The geographic location can significantly impact profit margins for businesses in the same industry. For instance, a tech company in San Francisco will face vastly different rental and payroll expenses compared to a tech company in Dallas.
Ultimately, what constitutes a favorable profit margin depends on your growth objectives. If you intend to attract investors in the near future, require financing for significant equipment acquisition in the current quarter, or have ambitions to broaden your services, you'll need to boost your margins. Stay tuned for upcoming tips on how to achieve this.
Average Profit Margins by Industry
Your profit margin serves as a benchmark for evaluating your business's performance relative to competitors in your industry.
While there isn't a universal target, a good profit margin often falls within the range of 5% to 10%. Below, in alphabetical order, you'll find a compilation of net profit margins for various common business sectors:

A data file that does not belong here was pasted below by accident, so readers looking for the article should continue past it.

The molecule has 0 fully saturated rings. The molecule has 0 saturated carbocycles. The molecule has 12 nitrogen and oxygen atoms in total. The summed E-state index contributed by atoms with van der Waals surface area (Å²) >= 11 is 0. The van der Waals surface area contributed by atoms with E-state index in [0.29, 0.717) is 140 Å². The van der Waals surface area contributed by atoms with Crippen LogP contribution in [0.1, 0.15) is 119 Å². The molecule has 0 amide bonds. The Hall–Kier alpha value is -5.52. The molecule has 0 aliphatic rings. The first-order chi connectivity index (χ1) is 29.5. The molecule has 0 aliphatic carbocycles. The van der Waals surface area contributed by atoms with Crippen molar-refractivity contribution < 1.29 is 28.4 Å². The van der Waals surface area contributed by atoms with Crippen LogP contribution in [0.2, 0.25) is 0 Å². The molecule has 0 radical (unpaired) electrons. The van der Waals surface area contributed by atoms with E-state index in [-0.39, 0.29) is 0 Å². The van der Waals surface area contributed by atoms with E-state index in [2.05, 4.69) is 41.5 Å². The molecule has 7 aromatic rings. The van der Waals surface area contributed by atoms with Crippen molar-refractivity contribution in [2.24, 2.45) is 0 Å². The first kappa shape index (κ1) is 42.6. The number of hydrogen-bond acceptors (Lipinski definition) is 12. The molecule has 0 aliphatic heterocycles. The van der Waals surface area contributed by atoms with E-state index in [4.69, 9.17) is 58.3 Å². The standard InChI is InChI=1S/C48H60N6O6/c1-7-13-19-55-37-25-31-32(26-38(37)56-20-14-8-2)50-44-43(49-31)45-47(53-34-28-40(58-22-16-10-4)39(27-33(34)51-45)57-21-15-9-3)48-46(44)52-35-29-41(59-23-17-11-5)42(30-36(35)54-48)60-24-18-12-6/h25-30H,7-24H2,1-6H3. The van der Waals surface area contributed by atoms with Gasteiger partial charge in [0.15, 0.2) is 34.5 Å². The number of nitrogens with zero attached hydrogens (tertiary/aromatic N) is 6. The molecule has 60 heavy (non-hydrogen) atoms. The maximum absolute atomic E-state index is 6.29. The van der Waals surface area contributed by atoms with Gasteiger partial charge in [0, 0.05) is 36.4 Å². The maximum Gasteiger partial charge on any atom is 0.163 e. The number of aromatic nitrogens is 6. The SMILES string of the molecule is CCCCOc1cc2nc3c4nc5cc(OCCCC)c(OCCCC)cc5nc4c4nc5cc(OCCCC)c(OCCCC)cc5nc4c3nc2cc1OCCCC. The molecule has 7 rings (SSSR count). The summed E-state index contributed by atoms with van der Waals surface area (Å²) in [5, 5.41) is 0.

- Advertising: 3.30%
- Apparel: 5.87%
- Auto and truck: 3.04%
- Auto parts: 3.05%
- Beverage (alcoholic): 7.94%
- Beverage (soft): 18.50%
- Brokerage and investment banking: 17.62%
- Building materials: 4.30%
- Business and consumer services: 3.83%
- Computer services: 4.34%
- Drugs (pharmaceutical): 18.38%
- Education: 9.59%
- Electronics (consumer and office): -3.14%
- Electronics (general): 5.70%
- Engineering and construction: 1.00%
- Entertainment: 11.73%
- Farming and agriculture: 2.47%
- Financial services (non-bank and insurance): 26.94%
- Furniture and home furnishings: 5.15%
- Healthcare products: 9.27%
- Household products: 4.73%
- Information services: 19.13%
- Insurance (general): 6.26%
- Investments and asset management: 21.06%
- Office equipment and services: 4.91%
- Publishing and newspapers: -1.64%
- REIT: 15.17%
- Real estate (development): 6.65%
- Real estate (general and diversified): 19.75%
- Real estate (operations and services): 3.59%
- Recreation: 1.15%
- Restaurants and dining: 10.57%
- Retail (general): 2.44%
- Retail (grocery and food): 1.44%
- Retail (online): 4.57%
- Shoe: 10.48%
- Software (entertainment): 20.53%
- Software (internet): 2.07%